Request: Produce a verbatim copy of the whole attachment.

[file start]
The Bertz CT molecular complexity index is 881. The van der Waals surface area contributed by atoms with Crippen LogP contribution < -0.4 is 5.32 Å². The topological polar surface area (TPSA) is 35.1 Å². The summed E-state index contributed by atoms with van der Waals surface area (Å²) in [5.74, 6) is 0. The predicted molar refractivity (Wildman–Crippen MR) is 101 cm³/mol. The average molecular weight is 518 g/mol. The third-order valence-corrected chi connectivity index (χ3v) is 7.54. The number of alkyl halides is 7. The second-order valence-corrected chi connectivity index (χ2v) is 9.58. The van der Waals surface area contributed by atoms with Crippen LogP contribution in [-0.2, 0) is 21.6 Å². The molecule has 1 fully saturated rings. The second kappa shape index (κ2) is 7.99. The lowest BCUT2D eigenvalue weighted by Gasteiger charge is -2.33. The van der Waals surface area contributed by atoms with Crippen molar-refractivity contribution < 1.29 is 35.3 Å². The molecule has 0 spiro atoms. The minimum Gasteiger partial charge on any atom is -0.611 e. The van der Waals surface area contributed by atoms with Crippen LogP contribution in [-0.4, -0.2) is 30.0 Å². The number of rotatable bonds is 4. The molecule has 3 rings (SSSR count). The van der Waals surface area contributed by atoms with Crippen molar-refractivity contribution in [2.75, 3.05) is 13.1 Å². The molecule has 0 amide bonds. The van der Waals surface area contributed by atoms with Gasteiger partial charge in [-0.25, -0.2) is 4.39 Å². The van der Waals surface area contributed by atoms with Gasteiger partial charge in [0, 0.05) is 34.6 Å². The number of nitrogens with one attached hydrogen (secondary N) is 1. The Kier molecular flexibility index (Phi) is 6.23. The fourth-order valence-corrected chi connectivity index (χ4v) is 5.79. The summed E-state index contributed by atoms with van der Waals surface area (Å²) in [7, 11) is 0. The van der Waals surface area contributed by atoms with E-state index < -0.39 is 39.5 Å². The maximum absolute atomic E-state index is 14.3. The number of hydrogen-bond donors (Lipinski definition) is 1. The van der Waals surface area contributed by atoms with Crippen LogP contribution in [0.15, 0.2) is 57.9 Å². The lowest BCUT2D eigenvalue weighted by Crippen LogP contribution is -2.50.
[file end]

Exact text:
The Bertz CT molecular complexity index is 881. The van der Waals surface area contributed by atoms with Crippen LogP contribution < -0.4 is 5.32 Å². The topological polar surface area (TPSA) is 35.1 Å². The summed E-state index contributed by atoms with van der Waals surface area (Å²) in [5.74, 6) is 0. The predicted molar refractivity (Wildman–Crippen MR) is 101 cm³/mol. The average molecular weight is 518 g/mol. The third-order valence-corrected chi connectivity index (χ3v) is 7.54. The number of alkyl halides is 7. The second-order valence-corrected chi connectivity index (χ2v) is 9.58. The van der Waals surface area contributed by atoms with Crippen LogP contribution in [-0.2, 0) is 21.6 Å². The molecule has 1 fully saturated rings. The second kappa shape index (κ2) is 7.99. The lowest BCUT2D eigenvalue weighted by Gasteiger charge is -2.33. The van der Waals surface area contributed by atoms with Crippen molar-refractivity contribution < 1.29 is 35.3 Å². The molecule has 0 spiro atoms. The minimum Gasteiger partial charge on any atom is -0.611 e. The van der Waals surface area contributed by atoms with Crippen LogP contribution in [-0.4, -0.2) is 30.0 Å². The number of rotatable bonds is 4. The molecule has 3 rings (SSSR count). The van der Waals surface area contributed by atoms with Crippen molar-refractivity contribution in [2.75, 3.05) is 13.1 Å². The molecule has 0 amide bonds. The van der Waals surface area contributed by atoms with Gasteiger partial charge in [-0.25, -0.2) is 4.39 Å². The van der Waals surface area contributed by atoms with Gasteiger partial charge in [0, 0.05) is 34.6 Å². The number of nitrogens with one attached hydrogen (secondary N) is 1. The Kier molecular flexibility index (Phi) is 6.23. The fourth-order valence-corrected chi connectivity index (χ4v) is 5.79. The summed E-state index contributed by atoms with van der Waals surface area (Å²) in [7, 11) is 0. The van der Waals surface area contributed by atoms with E-state index < -0.39 is 39.5 Å². The maximum absolute atomic E-state index is 14.3. The number of hydrogen-bond donors (Lipinski definition) is 1. The van der Waals surface area contributed by atoms with Crippen LogP contribution in [0.15, 0.2) is 57.9 Å². The lowest BCUT2D eigenvalue weighted by Crippen LogP contribution is -2.50.